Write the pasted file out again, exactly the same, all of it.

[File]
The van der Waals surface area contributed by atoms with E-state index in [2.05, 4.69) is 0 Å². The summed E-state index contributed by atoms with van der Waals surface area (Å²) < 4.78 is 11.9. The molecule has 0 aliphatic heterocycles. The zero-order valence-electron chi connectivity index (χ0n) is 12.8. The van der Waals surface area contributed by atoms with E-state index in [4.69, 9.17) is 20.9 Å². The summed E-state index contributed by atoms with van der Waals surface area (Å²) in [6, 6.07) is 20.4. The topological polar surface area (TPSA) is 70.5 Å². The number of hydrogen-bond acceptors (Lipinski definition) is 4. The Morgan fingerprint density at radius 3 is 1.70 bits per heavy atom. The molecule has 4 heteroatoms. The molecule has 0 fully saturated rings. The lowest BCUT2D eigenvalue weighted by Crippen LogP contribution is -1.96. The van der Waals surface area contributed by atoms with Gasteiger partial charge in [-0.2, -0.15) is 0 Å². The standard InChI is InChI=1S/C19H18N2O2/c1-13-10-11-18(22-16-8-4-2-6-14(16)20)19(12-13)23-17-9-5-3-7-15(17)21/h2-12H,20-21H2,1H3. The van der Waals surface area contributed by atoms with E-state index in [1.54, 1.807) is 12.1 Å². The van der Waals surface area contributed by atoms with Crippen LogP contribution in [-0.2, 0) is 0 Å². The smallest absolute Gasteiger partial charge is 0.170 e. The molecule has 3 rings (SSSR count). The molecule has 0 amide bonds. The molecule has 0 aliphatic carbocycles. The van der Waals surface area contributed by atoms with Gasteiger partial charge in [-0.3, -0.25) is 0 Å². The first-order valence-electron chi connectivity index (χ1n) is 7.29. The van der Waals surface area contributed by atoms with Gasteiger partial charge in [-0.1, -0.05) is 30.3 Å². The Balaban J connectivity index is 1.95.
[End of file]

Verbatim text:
The van der Waals surface area contributed by atoms with E-state index in [2.05, 4.69) is 0 Å². The summed E-state index contributed by atoms with van der Waals surface area (Å²) < 4.78 is 11.9. The molecule has 0 aliphatic heterocycles. The zero-order valence-electron chi connectivity index (χ0n) is 12.8. The van der Waals surface area contributed by atoms with E-state index in [4.69, 9.17) is 20.9 Å². The summed E-state index contributed by atoms with van der Waals surface area (Å²) in [6, 6.07) is 20.4. The topological polar surface area (TPSA) is 70.5 Å². The number of hydrogen-bond acceptors (Lipinski definition) is 4. The Morgan fingerprint density at radius 3 is 1.70 bits per heavy atom. The molecule has 4 heteroatoms. The molecule has 0 fully saturated rings. The lowest BCUT2D eigenvalue weighted by Crippen LogP contribution is -1.96. The van der Waals surface area contributed by atoms with Gasteiger partial charge in [-0.2, -0.15) is 0 Å². The standard InChI is InChI=1S/C19H18N2O2/c1-13-10-11-18(22-16-8-4-2-6-14(16)20)19(12-13)23-17-9-5-3-7-15(17)21/h2-12H,20-21H2,1H3. The van der Waals surface area contributed by atoms with E-state index in [1.54, 1.807) is 12.1 Å². The van der Waals surface area contributed by atoms with Crippen LogP contribution in [-0.2, 0) is 0 Å². The smallest absolute Gasteiger partial charge is 0.170 e. The molecule has 3 rings (SSSR count). The molecule has 0 amide bonds. The molecule has 0 aliphatic carbocycles. The van der Waals surface area contributed by atoms with Gasteiger partial charge in [-0.3, -0.25) is 0 Å². The first-order valence-electron chi connectivity index (χ1n) is 7.29. The van der Waals surface area contributed by atoms with Gasteiger partial charge in [-0.1, -0.05) is 30.3 Å². The Balaban J connectivity index is 1.95.